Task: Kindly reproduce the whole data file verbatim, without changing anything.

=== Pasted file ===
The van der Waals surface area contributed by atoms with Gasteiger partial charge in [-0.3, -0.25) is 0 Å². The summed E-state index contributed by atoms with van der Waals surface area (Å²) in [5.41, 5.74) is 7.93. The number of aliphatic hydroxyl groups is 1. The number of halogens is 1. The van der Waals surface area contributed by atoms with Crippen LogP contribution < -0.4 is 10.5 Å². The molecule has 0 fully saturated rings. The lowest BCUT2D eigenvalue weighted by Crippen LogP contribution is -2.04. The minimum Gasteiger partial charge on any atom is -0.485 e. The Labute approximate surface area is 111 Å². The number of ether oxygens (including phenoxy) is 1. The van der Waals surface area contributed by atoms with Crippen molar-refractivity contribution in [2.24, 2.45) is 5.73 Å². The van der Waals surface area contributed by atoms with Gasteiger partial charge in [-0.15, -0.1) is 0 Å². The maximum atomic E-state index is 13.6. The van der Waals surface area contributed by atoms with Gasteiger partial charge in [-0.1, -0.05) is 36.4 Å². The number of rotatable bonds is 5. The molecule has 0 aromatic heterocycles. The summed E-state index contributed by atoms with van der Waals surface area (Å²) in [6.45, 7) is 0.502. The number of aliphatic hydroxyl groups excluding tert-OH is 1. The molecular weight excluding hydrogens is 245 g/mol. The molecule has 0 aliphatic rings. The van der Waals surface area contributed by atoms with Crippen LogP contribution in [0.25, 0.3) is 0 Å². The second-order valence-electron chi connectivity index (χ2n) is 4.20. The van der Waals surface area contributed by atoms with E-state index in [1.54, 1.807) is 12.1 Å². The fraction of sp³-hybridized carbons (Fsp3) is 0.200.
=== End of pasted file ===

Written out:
The van der Waals surface area contributed by atoms with Gasteiger partial charge in [-0.3, -0.25) is 0 Å². The summed E-state index contributed by atoms with van der Waals surface area (Å²) in [5.41, 5.74) is 7.93. The number of aliphatic hydroxyl groups is 1. The number of halogens is 1. The van der Waals surface area contributed by atoms with Crippen LogP contribution < -0.4 is 10.5 Å². The molecule has 0 fully saturated rings. The lowest BCUT2D eigenvalue weighted by Crippen LogP contribution is -2.04. The minimum Gasteiger partial charge on any atom is -0.485 e. The Labute approximate surface area is 111 Å². The number of ether oxygens (including phenoxy) is 1. The van der Waals surface area contributed by atoms with Crippen molar-refractivity contribution in [2.24, 2.45) is 5.73 Å². The van der Waals surface area contributed by atoms with Gasteiger partial charge in [-0.15, -0.1) is 0 Å². The maximum atomic E-state index is 13.6. The van der Waals surface area contributed by atoms with Gasteiger partial charge in [-0.1, -0.05) is 36.4 Å². The number of rotatable bonds is 5. The molecule has 0 aromatic heterocycles. The summed E-state index contributed by atoms with van der Waals surface area (Å²) in [6.45, 7) is 0.502. The number of aliphatic hydroxyl groups excluding tert-OH is 1. The molecular weight excluding hydrogens is 245 g/mol. The molecule has 0 aliphatic rings. The van der Waals surface area contributed by atoms with Crippen LogP contribution in [0.25, 0.3) is 0 Å². The second-order valence-electron chi connectivity index (χ2n) is 4.20. The van der Waals surface area contributed by atoms with E-state index in [1.54, 1.807) is 12.1 Å². The fraction of sp³-hybridized carbons (Fsp3) is 0.200.